(1) That a fire door at the premises would not operate and essentially trapped occupants inside the structure;
(2) That the noxious odor of the decaying body in PAPPAS’ apartment should have been investigated by DICE; and
(3) That DICE should have conducted a background check of PAPPAS before renting an apartment to him.
Before us today is a request by DICE to dismiss all three of the factual theories outlined above. For reasons we will articulate in more detail below, we will grant DICE’s Motion for Summary Judgment as it relates to the background check theory. However, we will permit the remaining two theories proffered by PLAINTIFFS to proceed forward to a trial.
At all times pertinent hereto, DICE owned an apartment building located at 33-35 South Ninth Street in the City of Lebanon (hereafter PREMISES). As of July 2008, PAPPAS and MONTILLA both leased apartments in the PREMISES from DICE.
When PAPPAS leased an apartment from DICE, he possessed a criminal record. (Exhibit 12). The record included Burglary, Possession of a Firearm and drug offenses. All of the above charges predated 2004. PAPPAS did not have a criminal record for Arson.
At some point prior to July 14, 2008, Kevin Boyd Robinson visited PAPPAS’ apartment. The two men consumed heroin. Unfortunately, Robinson suffered a fatal overdose on or about July 10, 2008. (Exhibit 13). PAPPAS did not call authorities or remove Robinson’s body from the apartment.
As Robinson’s corpse began to decay, it emitted a foul odor. According to PLAINTIFFS, reports of this foul odor were communicated to DICE and DICE did nothing to investigate them.
As Robinson’s body continued to decay, PAPPAS placed it behind a mattress against the wall. He also began to spray Raid to counteract the smell. (Exhibit 5 at pages 189-191). Eventually, the smell became too much for PAPPAS to bear and he decided to burn the body. The fire that he ignited quickly spread and engulfed the entire apartment building.
MONTILLA was asleep in her apartment when the fire commenced. She indicated that she awoke because she smelled smoke. (Exhibit 4 at pages 36-37). MONTILLA grabbed a wet towel and covered her face. She ran to the fire escape door and pushed on it. It would not open. Thereafter, she ran to the window and screamed “I am trapped.” (Exhibit 4 at pages 36-27).
In July 2008, DAUB was employed as a Lebanon City Fire Fighter. In that capacity, he responded to the scene of the 33-35 South 9th Street fire. When learning that MONTILLA could not escape, DAUB attempted to rescue her by climbing on a fire apparatus ladder. During the process of this rescue, both DAUB and MONTILLA fell to the ground. Both PLAINTIFFS suffered fractures and other injuries as a result of this fall. In addition, MONTILLA suffered third-degree burns to twenty percent (20%) of her body and she contracted MRSA during her convalescence.
PLAINTIFFS initiated this lawsuit by filing a Writ of Summons on July 9, 2010. Their complaint was not filed until May of 2013. The complaint articulated numerous legal theories, including negligence, breach of implied warranty of habitability, a violation of the Pennsylvania Fire and Panic Act and a request for punitive damages. Sifting through the legal language contained in the complaint, we gleaned that PLAINTIFFS’ factual theories of liability are grounded upon three factual predicates. They are:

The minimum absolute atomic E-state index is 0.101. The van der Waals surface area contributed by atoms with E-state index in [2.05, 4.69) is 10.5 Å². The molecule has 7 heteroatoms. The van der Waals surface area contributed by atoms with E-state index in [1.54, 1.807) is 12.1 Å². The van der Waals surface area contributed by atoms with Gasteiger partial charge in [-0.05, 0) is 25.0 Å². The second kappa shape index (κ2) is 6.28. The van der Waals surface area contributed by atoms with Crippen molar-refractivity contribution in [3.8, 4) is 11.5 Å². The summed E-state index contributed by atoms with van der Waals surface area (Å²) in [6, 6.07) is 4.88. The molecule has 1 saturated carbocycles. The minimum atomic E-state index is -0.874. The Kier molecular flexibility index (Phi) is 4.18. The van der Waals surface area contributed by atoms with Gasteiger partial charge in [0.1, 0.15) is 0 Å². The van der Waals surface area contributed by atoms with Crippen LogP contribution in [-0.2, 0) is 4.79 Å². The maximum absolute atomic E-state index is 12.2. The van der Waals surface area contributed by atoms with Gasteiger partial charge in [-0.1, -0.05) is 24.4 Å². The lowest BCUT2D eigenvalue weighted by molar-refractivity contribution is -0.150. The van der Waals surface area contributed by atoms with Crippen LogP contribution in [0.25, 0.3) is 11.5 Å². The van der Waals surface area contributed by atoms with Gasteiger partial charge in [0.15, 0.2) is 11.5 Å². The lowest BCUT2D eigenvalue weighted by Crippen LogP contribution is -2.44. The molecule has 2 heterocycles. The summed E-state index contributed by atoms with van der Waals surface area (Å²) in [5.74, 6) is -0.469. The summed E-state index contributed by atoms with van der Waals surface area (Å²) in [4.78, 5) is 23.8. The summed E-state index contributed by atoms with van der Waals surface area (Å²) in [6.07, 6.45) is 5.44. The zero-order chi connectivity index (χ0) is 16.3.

(1) That the fire door at the PREMISES would not operate and essentially trapped MONTILLA inside the structure. This caused DAUB to attempt a rescue via a ladder truck. Both MONTILLA and DAUB were injured in this attempted rescue.
(2) That a noxious odor existed as a result of the decaying body of Robinson. This noxious odor was reported to DICE. DICE did nothing to investigate it. Had DICE investigated the odor, they would have discovered the decaying body and notified police, thus preventing the arson from occurring.
(3) That DICE should have conducted a background check of PAPPAS before renting an apartment to him. Had a background check been performed, DICE would have learned that PAPPAS had a criminal record that involved drugs. This should have prevented DICE from leasing an apartment to PAPPAS.
On September 5, 2017, DICE filed a Motion for Summary Judgment. We conducted oral argument on this Motion. At oral argument, we focused upon whether PLAINTIFFS’ factual theories outlined above are legally viable. In addition, a question arose as to whether DAUB assumed the risk that he could suffer harm by voluntarily participating in firefighting activity. Briefs and supplemental briefs on all of the above issues were filed by all parties. We issue this Opinion to address DICE’s request to dismiss the litigation filed against them.
A. Malfunction of Fire Door
The primary focus of MONTILLA’s claim is that she was trapped inside a burning building because she could not escape. DICE argues that “PLAINTIFFS have failed to adduce any evidence of record to support these allegations [that the failure of the fire escape door to open was in any way attributable to DICE]” (DICE’s brief at page 14). As a secondary argument, DICE asserts that the fire door did not open due to “thermal expansion” for which there can be no liability. 1
In response, PLAINTIFFS argue that the fire escape door was affixed to the structure owned by DICE and that it was their responsibility to ensure that the door would function properly during an emergency. In addition, PLAINTIFFS have presented an expert report from a professional engineer from the University of Pennsylvania by the name of Dr. David P. Pope. (Exhibit 11). Dr. Pope specifically rejects the thermal expansion theory proffered by DICE and their experts. In addition, Dr. Pope wrote in his opinion that “Fire doors are designed to be used in high stress situations such as where a building’s occupants, who are attempting to escape a fire, are panicking.” In this case, Dr. Pope opined that the fire door at the PREMISES was defective because it did not work as intended.